January has long been dubbed “divorce season” due to the high number of couples who choose to part ways in the new year.
If you’re among them, you’ll probably be pleased to hear there’s a way to divorce that’s designed to be cheaper, quicker and less stressful than traditional routes.
Amicable is an app that allows couples in the UK to divorce using their phones, without the hefty bill from divorce lawyers.
“The average cost of sorting out your finances using a lawyer is over £8,000 per person,” the website explains.
“Using Amicable to divorce costs £950 each and supports your family.”
Launched last September, Amicable is the brainchild of family counsellor Kate Daly and IT consultant Pip Wilson.
“We created Amicable after Kate’s traumatic and expensive divorce,” the co-founders explain.
“The cost and the emotional damage of involving lawyers was a huge shock.
“The world needed a solution that put families first and helped parents remain on good terms.”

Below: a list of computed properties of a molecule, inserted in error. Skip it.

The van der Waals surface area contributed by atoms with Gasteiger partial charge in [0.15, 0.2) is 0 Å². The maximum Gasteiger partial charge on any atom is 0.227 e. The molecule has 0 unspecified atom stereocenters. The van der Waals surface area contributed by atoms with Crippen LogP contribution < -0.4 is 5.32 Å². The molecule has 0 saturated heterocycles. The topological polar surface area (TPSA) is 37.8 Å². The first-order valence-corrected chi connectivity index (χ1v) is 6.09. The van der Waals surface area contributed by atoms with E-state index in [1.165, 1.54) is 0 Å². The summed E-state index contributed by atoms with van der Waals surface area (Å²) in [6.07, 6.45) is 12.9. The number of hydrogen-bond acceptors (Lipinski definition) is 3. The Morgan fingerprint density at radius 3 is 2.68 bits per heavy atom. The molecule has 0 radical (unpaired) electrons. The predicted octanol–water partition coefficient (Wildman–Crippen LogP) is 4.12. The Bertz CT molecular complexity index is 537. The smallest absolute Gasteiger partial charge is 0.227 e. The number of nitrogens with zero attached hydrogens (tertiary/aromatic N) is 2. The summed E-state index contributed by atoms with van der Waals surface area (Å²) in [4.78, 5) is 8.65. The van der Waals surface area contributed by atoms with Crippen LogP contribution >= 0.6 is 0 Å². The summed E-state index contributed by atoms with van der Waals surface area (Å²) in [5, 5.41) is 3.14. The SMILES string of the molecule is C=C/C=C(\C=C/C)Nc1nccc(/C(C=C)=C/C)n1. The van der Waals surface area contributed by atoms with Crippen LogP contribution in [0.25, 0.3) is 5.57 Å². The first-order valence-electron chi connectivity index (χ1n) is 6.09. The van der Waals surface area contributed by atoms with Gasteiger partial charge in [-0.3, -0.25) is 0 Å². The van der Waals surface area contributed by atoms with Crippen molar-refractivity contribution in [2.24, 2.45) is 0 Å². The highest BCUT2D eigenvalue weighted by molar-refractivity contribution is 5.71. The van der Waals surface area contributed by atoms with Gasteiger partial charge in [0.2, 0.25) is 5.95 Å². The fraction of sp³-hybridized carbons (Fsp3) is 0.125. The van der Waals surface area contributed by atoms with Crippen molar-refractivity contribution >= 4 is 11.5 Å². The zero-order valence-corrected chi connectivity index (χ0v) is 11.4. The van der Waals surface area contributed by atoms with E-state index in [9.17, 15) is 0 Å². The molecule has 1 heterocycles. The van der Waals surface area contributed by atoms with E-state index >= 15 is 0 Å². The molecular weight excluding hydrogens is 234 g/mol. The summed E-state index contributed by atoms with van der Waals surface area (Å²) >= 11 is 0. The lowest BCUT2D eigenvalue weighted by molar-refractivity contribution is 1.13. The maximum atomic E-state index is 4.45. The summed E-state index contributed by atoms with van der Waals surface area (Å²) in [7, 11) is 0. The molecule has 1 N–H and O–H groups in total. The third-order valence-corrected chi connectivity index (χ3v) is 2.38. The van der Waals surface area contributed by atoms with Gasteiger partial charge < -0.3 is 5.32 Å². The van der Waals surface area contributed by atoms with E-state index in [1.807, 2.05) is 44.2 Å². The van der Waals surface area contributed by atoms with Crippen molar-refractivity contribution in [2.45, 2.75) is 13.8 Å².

For Amicable to work, you and your soon-to-be ex must be on the same page, both committed to divorcing responsibly and reasonably.
This may sound easier said than done, but the app includes “friendly advice” and “emotional support” from a divorce expert, to keep the process as smooth as humanly possible.
The app assists couples in disclosing all existing assets and debts and agreeing how they will be shared. It also has a ‘Parenting Plan’ function, to help you work out how you will successfully co-parent in separate houses.
The app is partnered with a law firm, but lawyers are only involved in the final stage of the divorce when formal documents must be drawn up and signed.
Essentially, couples complete the majority of the admin around divorce themselves, which slashes the standard bill and hopefully improves morale all round.
They also pay one fixed price to the app for the tools and final legal assistance. In contrast, the bill for regular divorces can spiral if the divorce isn’t quick.
“Too many families emerge from divorce damaged and scarred,” the website says.
“We can’t prevent divorce, but we think it is a sad event not a bad event, with the focus being on people being able to move on successfully with their lives.”
It sounds like divorce can be amicable, after all.